Once approved for senior care and the V.A. Aid and Attendance benefit, a veteran will receive a Care Plan and payments will be made to a licensed senior home care agency.  You may begin the process for approval by contacting your medical doctor or a licensed senior home care agency in your area and request senior care.

 

Guest Blogger:  Lauren Tyner, Caregiverlist Sherpa and a former senior care case manager for a Geriatric Care Manager in Florida. 

 

Seniors Receive $250 Economic Recovery Payment

Most seniors who receive Supplemental Security Income or Social Security benefits will enjoy a $250 check in May as a result of the American Recovery and Reinvestment Act of 2009, which was recently signed by President Obama. 
But for some seniors, the money raises more questions than answers. It is important to communicate with them and make sure they understand that no action is required on their part.  Caregivers can assist by reviewing the information provided here and making sure seniors understand when to be looking for this payment to arrive.
Take a minute to review a dozen of the most commonly asked questions about the economic recovery one-time payments, as identified by Social Security Online, the official Web site of the U.S. Social Security Administration:
1) Who will receive a one-time economic recovery payment from Social Security?  Nearly 55 million Social Security and SSI beneficiaries will receive the payment.
2) When will the payments be received?  The government expects to process the checks at the end of May and also seniors should receive their payments the first week of June, 2009.
3) How will seniors receive their one-time economic recovery payment?  The payment will be made in the same way they currently receive their Social Security or SSI benefit.  If that payment is normally delivered by check, the stimulus payment will be sent the same way and if it is normally a direct deposit or debit card payment then that is how it will be delivered.
4) Are individuals who receive more than one benefit (Social Security and Veterans or Railroad Retirement benefits) entitled to more than one $250 payment?  No, individuals may only receive one payment.
5) If my spouse and I both receive Social Security or SSI benefits, will we each get a $250 payment?  Yes, each individual qualifies for the economic stimulus payment of $250.
6) If a senior became eligible for Social Security benefits in February, 2009, will they receive the $250 economic recovery payment?  No, only seniors who were eligible for Social Security, SSI, Veterans or Railroad Retirement benefits at any time during the months of November 2008, December 2008 and January 2009 are eligible for the one-time payment.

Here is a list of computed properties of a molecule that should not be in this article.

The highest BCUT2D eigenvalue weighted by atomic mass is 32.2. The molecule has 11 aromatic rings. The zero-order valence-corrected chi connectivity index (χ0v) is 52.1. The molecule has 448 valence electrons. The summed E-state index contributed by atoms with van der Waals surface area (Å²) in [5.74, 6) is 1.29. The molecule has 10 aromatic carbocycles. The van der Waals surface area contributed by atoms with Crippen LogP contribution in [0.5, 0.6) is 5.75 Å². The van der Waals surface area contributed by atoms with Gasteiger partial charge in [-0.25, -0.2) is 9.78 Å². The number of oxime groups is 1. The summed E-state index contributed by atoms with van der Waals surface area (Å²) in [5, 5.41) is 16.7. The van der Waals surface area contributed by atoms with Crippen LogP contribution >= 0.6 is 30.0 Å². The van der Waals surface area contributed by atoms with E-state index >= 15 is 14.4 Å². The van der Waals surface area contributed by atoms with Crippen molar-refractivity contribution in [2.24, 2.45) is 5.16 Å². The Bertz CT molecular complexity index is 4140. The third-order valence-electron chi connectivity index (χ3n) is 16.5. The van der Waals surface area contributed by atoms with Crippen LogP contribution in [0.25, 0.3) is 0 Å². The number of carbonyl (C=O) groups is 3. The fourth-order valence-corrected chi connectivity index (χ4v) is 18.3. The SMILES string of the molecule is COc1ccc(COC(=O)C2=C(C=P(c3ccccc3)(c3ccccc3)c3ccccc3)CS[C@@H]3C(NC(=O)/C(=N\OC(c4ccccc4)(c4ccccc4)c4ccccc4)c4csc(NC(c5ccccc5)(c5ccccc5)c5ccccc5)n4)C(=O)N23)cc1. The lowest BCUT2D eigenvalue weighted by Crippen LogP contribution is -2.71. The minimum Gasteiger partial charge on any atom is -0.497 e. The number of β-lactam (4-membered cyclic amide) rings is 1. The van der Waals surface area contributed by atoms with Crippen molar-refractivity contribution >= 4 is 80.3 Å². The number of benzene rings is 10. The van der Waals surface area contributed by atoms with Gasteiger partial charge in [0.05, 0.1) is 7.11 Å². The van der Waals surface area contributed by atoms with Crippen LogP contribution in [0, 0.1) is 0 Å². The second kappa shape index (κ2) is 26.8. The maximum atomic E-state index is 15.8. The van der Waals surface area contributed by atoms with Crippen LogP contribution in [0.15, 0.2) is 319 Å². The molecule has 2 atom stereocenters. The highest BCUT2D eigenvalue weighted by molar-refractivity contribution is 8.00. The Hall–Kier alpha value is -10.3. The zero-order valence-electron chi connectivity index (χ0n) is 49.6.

7) Do seniors need to do anything in order to receive the one-time economic stimulus payment?  No action is necessary.
8) Will seniors receive the one-time economic recovery payment if they have a delinquent federal debt?  The law requires the Treasury Department to offset the one-time payments to collect delinquent child support and debts owed to state and federal agencies.  The government will apply the payment towards the senior's debt to the government if they already owe a debt to a state or federal agency.
9)  Will the one-time economic recovery payment change the amount or delivery date of a senior's regular Social Security or SSI benefit?  No, the one-time $250 payment will have NO effect on the regular Social Security or SSI benefits and will be delivered as a separate payment.
10)  Will the one-time economic recovery payment count as income for SSI?  No, it will not.
11) Will the one-time economic recovery payment count as income when determining eligibility for Extra Help with Medicare Prescription Drug plan costs?  No, it will not.
12) What should a senior do if someone calls or e-mails them asking for personal information to process their one-time stimulus payment? Seniors should not provide personal information to anyone requesting it to process the one-time economic stimulus payment of $250.  To verify any phone calls from someone claiming to be a Social Security employee, you may call 1-800-772-1213 and you may always report suspicious activity involving Social Security programs and operations to the Social Security Fraud Hotline website or by calling:  1-800-269-0271.
You may visit the Social Security website for additional information about the economic stimulus and to have real time updates emailed to you.